The Making of the Inexpensive
Brake Pressure Bleeder
Back in early 1999 I mentioned on the Digest(s) that my own personal brake pressure bleeder was made from a pump-up garden sprayer and some hose, a few fittings and a master cylinder cap drilled to accept another air fitting. I lent mine out to a fellow employee who liked it so much that he asked to buy it. After making a tidy $25 profit, its now time to make another one. So here we go fellow cheapskates, if you can't afford Steve D's most excellent Bleeder Cap or have learned from experience not to accidentally apply 125 PSI to your master cylinder, here's my $25 or less do-it-yourself pressure bleeder. Have an Ace Hardware in your neighborhood? You can do this.
Update I: At the Laguna Seca Driving School held 11/20-21/99 I lent my bleeder to Jay Sala. Jay was just bleeding his brakes and therefore didn't have a turkey baster with him. Why is that important? Well, most of these bleeders leave the master cylinder topped off with fluid and you need to suck out the extra fluid to get it down to the fill level line. Jay and I didn't have a baster handy. So, I made an improvement to the bleeder today to cure this little problem. Look at the last picture and instructions. I also splurged an extra $2.99 at Ace Hardware for a pressure gauge. The proper operating pressure is 15-20 psi.
A few people over the last year have asked me what to use to catch the
brake fluid in when bleeding brakes. I've always told them to use a
one or two liter Coke bottle with some kind of hanger to hold the bottle
while you open the bleeder screws. Since I broke my bottle today, I
had to make a new one. Look for the update at the bottom of the page
Ok, here's where we start. 1/2 gallon size pump up sprayer from Ace Hardware (Model# 74497).
Next step, loosen ring connecting spray head hosing. Save in case your wife finds out what you've done and makes you put her rose sprayer back in original condition.
Now that you've loosened that pesky ring, cut the hose off if you can't get it to slip off. Then slit it down the side and peel it off. Set the original hose aside in case you ever want to reuse this thing as a sprayer. If so, remember to clean it real well first.
Yes its true. You can use a late model GM master cylinder cap (Help! p/n 42035). You have to take 5 seconds to modify it but it works fine after that. What you will find when you open the package is that the GM piece has a little groove cut in the underside of it to relieve pressure!?! I don't know what the hell that's about, but take some black (or whatever) RTV and using a scrap of the original packaging, smear the groove full of RTV and let it cure for a bit.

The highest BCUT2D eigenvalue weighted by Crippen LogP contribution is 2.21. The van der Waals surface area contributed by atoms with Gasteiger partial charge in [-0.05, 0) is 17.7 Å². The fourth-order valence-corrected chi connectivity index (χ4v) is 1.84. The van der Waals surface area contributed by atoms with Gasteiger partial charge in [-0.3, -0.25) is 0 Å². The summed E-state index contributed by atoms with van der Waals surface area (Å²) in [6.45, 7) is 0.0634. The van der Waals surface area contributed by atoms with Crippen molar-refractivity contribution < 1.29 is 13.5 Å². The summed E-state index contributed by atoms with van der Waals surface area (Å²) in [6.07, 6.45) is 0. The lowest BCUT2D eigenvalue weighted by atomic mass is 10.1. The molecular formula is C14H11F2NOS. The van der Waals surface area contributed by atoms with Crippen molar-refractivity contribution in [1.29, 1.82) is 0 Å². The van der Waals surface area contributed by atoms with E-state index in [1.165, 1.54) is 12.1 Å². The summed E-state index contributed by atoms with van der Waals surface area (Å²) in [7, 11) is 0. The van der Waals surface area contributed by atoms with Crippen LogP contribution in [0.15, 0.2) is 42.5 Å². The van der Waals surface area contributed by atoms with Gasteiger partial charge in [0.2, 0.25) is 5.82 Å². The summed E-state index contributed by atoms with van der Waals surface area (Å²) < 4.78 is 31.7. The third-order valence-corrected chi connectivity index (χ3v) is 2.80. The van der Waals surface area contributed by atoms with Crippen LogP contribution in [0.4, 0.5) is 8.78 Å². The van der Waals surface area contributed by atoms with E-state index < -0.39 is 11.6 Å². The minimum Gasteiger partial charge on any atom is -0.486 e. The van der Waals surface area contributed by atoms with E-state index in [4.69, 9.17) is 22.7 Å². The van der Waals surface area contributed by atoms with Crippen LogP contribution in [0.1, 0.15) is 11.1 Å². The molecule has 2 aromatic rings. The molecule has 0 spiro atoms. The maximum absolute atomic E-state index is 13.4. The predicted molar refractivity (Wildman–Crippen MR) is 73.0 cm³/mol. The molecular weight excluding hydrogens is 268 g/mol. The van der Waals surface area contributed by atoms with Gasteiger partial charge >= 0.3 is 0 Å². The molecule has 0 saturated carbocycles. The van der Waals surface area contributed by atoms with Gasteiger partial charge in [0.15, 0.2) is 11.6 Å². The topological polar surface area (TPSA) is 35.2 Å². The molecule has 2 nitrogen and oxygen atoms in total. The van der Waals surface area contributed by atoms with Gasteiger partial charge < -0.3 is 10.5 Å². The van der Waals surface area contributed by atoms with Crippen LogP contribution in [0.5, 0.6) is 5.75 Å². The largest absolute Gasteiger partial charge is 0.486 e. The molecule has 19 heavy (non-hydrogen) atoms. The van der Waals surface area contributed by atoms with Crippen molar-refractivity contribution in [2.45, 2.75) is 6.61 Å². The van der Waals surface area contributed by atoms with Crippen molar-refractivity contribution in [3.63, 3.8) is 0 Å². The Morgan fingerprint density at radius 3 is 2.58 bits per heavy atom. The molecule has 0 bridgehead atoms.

I didn't take pictures of every last little detail. Sue me. While at Pep Boys buying the cap, get a 1/4" hose fitting with a threaded base and associated brass nut. I also used a fender washer from my spare hardware bin on top. Drill a whole and enlarge to the size of the hose fitting. Screw that baby in there and secure from the back (see next pic) with the brass nut.
Yep just like that. Too bad it was sunny out and the flash didn't light up the inside where I put black RTV on black plastic. You would have been real impressed with the overwhelming difficulty of the job.
I left this pic full size. I imagine you can double click on the others and see them this size if you want. Connect 6 feet (or whatever you feel like) of 1/4" I.D. (for this sprayer) poly hose to the sprayer and cap. Secure with hose clamps. That is all there is. Under $25 and you are good for years, or until you sell it at a profit to a friend. Here's how you use it. Pour in 1 to 2 liters of Super Blue or Type 200 ATE brake fluid and after sucking old brake fluid out of master cylinder with your wife's best turkey baster, refill and screw the cap on. Pump it up to pressurize and start bleeding brakes. After you're done, loosen main sprayer cap slowly to relieve pressure. Suck out or fill up master cylinder to full level line and reinstall factory cap and sensor.
Here's the improvements to the bleeder. Take a small length of 1/4" OD (for the hardware I used) copper tubing and attach to the inside of the cap using either a ferrule and cap or JB Weld epoxy. I did both, just to be sure. Trim to the proper length so that when the cap is installed onto your master cylinder it will just reach the fill level line. Then when you are done flushing or bleeding your brakes, loosen the cap of the pressure bottle. You must have the bottle below the level of the master cylinder. When you do this, you will siphon the fluid back into the reservoir from the master cylinder. The fluid will siphon down to the end of the copper tubing where the siphon's vacuum will be broken and your fluid level will automatically be correct. I also drilled the tank to accept a small air/fluid pressure gauge. This will help first time users set the proper pressure of 15-20 psi when pumping the reservoir up. RTV (Silicone) the gauge in place also to make sure its air tight.
Here's the finished product. Use about a 1/3 of a coat hanger or anything else you like to make a hanger. Twist a loop into it around the neck of the bottle and squeeze it closed with a pair of large pliers.
Get yourself about 4-5 feet of 1/4" OD (outside diameter) tubing at a hardware store. Drill a hole in the bottle cap to accept it and push it about halfway into the bottle. You want the tubing to hang above the fluid draining in so you can see when it runs clean and without bubbles. When drilling the cap, it will work best to start with a small bit and work up. Using a large bit first will probably result in the bit catching in the hole and spinning the cap. And since I know all of you will drill the thing holding it in your bare hand, we wouldn't want THAT!
Happy Brake Bleeding!